Methodists define the Church Militant as "engaged in constant warfare against the world, the flesh and the devil, and in that respect is distinguished from the Church Triumphant."[2] The Church Militant includes all Christian denominations, such as Methodists, Presbyterians, Baptists, Congregationalists, Episcopalians, among many others.[2] In the same fashion, it defines the Church Triumphant as "in heaven, and consists of those who have washed their robes and made them immaculate and pure in the blood of the Lamb."[2]

Seventh-day Adventist[edit]

Seventh-day Adventist Church defines the terms in the following way, "While in this world the church is a militant church, daily engaged in the battles of its Lord, and in warfare against satanic agencies. Its members are in constant conflict with the world, the flesh, and the powers of evil (Rom. 7:15-23; Gal. 5:17; 1 Peter 5:8, 9; 1 John 5:4; cf. 1 John 4:4). If this side of the Lord's return the church is the militant church, the church of the New Jerusalem is the triumphant church. It is made up of faithful disciples and conquerors in this worldly battle. They have exchanged the sword for a palm of victory (Rev 7:9) and the cross for a crown (2 Tim. 4:8; 1 Peter 5:4). The battle is over, the mission accomplished (Matt. 25:21, 23) and the redeemed, invited to the wedding feast of the Lamb (Rev. 19:9), eat and drink at Christ's table in His kingdom (Luke 22:28-30) and reign with Him for ever and ever (Rev 22:5)."[3] Thus, the Seventh-day Adventist view is unique in that the church is the Church Militant until the general resurrection at the end of the present age. The church becomes the Church Triumphant only after the second coming of Christ.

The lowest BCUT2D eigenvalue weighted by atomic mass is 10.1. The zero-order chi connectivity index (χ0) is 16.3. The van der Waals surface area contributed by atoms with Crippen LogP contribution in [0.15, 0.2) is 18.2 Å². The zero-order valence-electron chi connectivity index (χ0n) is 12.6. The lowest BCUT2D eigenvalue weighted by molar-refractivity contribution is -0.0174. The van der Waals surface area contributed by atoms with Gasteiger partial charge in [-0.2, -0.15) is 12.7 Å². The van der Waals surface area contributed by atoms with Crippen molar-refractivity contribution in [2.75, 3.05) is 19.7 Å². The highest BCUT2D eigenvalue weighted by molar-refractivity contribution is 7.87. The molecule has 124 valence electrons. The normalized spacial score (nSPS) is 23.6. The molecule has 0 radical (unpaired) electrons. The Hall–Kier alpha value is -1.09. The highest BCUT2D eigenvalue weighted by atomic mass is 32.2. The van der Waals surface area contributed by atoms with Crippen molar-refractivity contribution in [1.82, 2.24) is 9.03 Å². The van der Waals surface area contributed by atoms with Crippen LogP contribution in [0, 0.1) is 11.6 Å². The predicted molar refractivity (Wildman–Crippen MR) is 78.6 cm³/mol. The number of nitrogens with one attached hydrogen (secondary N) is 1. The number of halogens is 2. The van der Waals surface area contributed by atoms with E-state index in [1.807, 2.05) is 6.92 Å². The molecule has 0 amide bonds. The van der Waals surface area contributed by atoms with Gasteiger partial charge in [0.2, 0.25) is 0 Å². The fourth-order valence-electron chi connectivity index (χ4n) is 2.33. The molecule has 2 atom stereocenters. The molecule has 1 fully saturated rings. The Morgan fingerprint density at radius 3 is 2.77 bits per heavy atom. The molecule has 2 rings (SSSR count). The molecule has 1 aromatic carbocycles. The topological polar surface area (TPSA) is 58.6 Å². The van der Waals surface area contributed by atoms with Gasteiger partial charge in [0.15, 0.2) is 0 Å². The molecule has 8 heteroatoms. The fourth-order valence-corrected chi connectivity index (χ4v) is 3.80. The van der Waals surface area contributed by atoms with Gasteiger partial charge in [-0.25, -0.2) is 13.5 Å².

References[edit]

  1. ^ "The Lord's Supper or Holy Communion". Book of Common Prayer. Church of England. Retrieved 26 April 2014. 
  2. ^ a b c Bishop H.M. Turner, D.D., LL.D. (1885). The Genius and Theory of Methodist Polity, or the Machinery of Methodism. African Methodist Episcopal Church. Retrieved 7 July 2011. "13 Q. What do the visible and invisible church constitute? A. The church militant, or military church, which is engaged in constant warfare against the world, the flesh and the devil, and in that respect is distinguished from the "church triumphant." 14 Q. What do you mean by "Church Triumphant?" A. The church triumphant is in heaven, and consists of those who have washed their robes and made them immaculate and pure "in the blood of the Lamb." 15 Q. The church militant then is upon earth? A. Yes; and comprehends all Christian denominations; viz., Methodists, Presbyterians, Baptists, Congregationalists, Episcopalians and many others. 16 Q. Do you mean to say that it takes all the church denominations of the world to constitute the "church militant?" A. I do. For all these so-called churches are only so many religious societies forming the "Church militant," which are recognized by Christ in the aggregate." 
  3. ^ Handbook of Seventh-day Adventist Theology (Hagerstown, MD: Review and Herald, 2000), pp. 565-566.

External links[edit]